ANKARA (Reuters) - Turkey’s broadcasting watchdog said on Thursday it will order Netflix to block access locally to the soon-to-be-released French film “Cuties” on grounds that it contains images of child exploitation.
The ruling came ahead of the film’s Sept. 9 international release on the U.S. online streaming service, and followed recent media reports of Turkish government interference in a separate planned Netflix series featuring a gay character.
The plot of “Cuties” centres on an 11-year-old Muslim girl who “starts to rebel against her conservative family’s traditions when she becomes fascinated with a free-spirited dance crew,” according to Netflix.
After a board meeting, the Radio and Television High Council (RTUK) said: “It was decided unanimously that the broadcaster must remove the relevant programme from its catalogue.”
A board report judged that such a film, “containing exploitation and abuse, might lead to potential child exploitation behaviour patterns emerging,” RTUK said of its first case related to a video-on-demand platform.
Netflix, the world’s biggest streaming service with more than 1.5 million subscribers in Turkey, could not be immediately reached for comment on the decision.
Turkey’s Family Ministry last month requested that the board evaluate the film over concerns about its impact, noting it appeared like a children’s movie, but had an 18+ rating.
“Cuties” was previously criticised internationally over its promotional poster for allegedly sexualising 11-year-old girls. Netflix then apologised for what it called “inappropriate artwork,” saying it was not representative of the film.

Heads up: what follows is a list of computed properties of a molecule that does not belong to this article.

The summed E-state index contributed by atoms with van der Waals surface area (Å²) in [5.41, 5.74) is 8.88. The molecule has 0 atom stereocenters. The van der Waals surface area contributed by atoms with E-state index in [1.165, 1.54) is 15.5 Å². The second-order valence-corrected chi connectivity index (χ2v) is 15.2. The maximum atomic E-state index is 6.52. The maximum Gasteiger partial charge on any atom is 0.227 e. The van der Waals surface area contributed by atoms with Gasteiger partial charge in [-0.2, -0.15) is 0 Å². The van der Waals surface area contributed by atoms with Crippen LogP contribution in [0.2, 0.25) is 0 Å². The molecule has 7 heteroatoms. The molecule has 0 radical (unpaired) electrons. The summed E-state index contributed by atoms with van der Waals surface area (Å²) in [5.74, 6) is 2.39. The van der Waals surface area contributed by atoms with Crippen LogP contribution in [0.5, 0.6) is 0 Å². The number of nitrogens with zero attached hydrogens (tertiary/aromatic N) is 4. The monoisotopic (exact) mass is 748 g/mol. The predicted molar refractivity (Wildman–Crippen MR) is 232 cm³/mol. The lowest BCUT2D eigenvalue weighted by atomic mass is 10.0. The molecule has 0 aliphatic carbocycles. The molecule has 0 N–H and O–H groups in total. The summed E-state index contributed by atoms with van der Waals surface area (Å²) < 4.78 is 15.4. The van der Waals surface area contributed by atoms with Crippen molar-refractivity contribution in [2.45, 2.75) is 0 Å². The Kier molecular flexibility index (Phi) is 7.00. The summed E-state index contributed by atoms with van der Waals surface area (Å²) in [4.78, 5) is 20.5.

President Tayyip Erdogan’s AK Party, which has Islamist roots, along with its nationalist allies has a majority of members in RTUK.
If Netflix goes ahead with screening the film, its licence could be temporarily suspended, Turkish media reports have said.
In July, separate media reports said a dispute had arisen between Netflix and Ankara over a gay character in a planned series.
A source familiar with the situation said at the time Netflix decided to cancel the show after authorities denied its filming permit application because of the character, and it was not able to shoot the show with its original script.
Erdogan said in July that Turkey would introduce regulations to control social media platforms or shut them down, pressing ahead with government plans after he said his family was insulted online. He referred to Netflix in those comments.
Reporting by Mert Ozkan; Writing by Daren Butler; Editing by Jonathan Spicer and Alexandra Hudson
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